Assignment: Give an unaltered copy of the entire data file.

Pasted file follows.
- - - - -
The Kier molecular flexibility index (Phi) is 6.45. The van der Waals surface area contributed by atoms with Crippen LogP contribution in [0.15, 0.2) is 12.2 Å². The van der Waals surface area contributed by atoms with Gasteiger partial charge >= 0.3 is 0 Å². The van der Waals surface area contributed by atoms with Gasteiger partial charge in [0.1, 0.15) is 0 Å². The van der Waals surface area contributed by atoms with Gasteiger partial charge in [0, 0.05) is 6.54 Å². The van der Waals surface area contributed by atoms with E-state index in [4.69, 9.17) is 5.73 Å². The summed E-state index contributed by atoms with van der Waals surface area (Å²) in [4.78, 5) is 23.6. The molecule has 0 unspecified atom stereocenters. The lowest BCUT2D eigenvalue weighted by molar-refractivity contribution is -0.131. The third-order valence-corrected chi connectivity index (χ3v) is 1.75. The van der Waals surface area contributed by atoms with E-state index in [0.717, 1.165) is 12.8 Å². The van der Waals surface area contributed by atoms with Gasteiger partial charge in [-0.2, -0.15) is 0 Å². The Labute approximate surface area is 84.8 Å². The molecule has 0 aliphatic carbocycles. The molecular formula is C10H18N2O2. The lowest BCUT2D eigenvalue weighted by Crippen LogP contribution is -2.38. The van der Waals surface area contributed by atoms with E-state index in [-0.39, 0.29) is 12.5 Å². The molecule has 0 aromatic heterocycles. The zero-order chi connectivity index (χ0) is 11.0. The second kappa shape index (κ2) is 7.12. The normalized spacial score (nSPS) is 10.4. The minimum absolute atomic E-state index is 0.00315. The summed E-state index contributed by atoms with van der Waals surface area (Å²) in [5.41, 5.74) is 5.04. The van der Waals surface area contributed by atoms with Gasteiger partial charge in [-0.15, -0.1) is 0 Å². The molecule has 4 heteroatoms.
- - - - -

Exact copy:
The Kier molecular flexibility index (Phi) is 6.45. The van der Waals surface area contributed by atoms with Crippen LogP contribution in [0.15, 0.2) is 12.2 Å². The van der Waals surface area contributed by atoms with Gasteiger partial charge >= 0.3 is 0 Å². The van der Waals surface area contributed by atoms with Gasteiger partial charge in [0.1, 0.15) is 0 Å². The van der Waals surface area contributed by atoms with Gasteiger partial charge in [0, 0.05) is 6.54 Å². The van der Waals surface area contributed by atoms with E-state index in [4.69, 9.17) is 5.73 Å². The summed E-state index contributed by atoms with van der Waals surface area (Å²) in [4.78, 5) is 23.6. The molecule has 0 unspecified atom stereocenters. The lowest BCUT2D eigenvalue weighted by molar-refractivity contribution is -0.131. The third-order valence-corrected chi connectivity index (χ3v) is 1.75. The van der Waals surface area contributed by atoms with E-state index in [0.717, 1.165) is 12.8 Å². The van der Waals surface area contributed by atoms with Gasteiger partial charge in [-0.2, -0.15) is 0 Å². The Labute approximate surface area is 84.8 Å². The molecule has 0 aliphatic carbocycles. The molecular formula is C10H18N2O2. The lowest BCUT2D eigenvalue weighted by Crippen LogP contribution is -2.38. The van der Waals surface area contributed by atoms with E-state index in [-0.39, 0.29) is 12.5 Å². The molecule has 0 aromatic heterocycles. The zero-order chi connectivity index (χ0) is 11.0. The second kappa shape index (κ2) is 7.12. The normalized spacial score (nSPS) is 10.4. The minimum absolute atomic E-state index is 0.00315. The summed E-state index contributed by atoms with van der Waals surface area (Å²) in [5.41, 5.74) is 5.04. The van der Waals surface area contributed by atoms with Gasteiger partial charge in [-0.15, -0.1) is 0 Å². The molecule has 4 heteroatoms.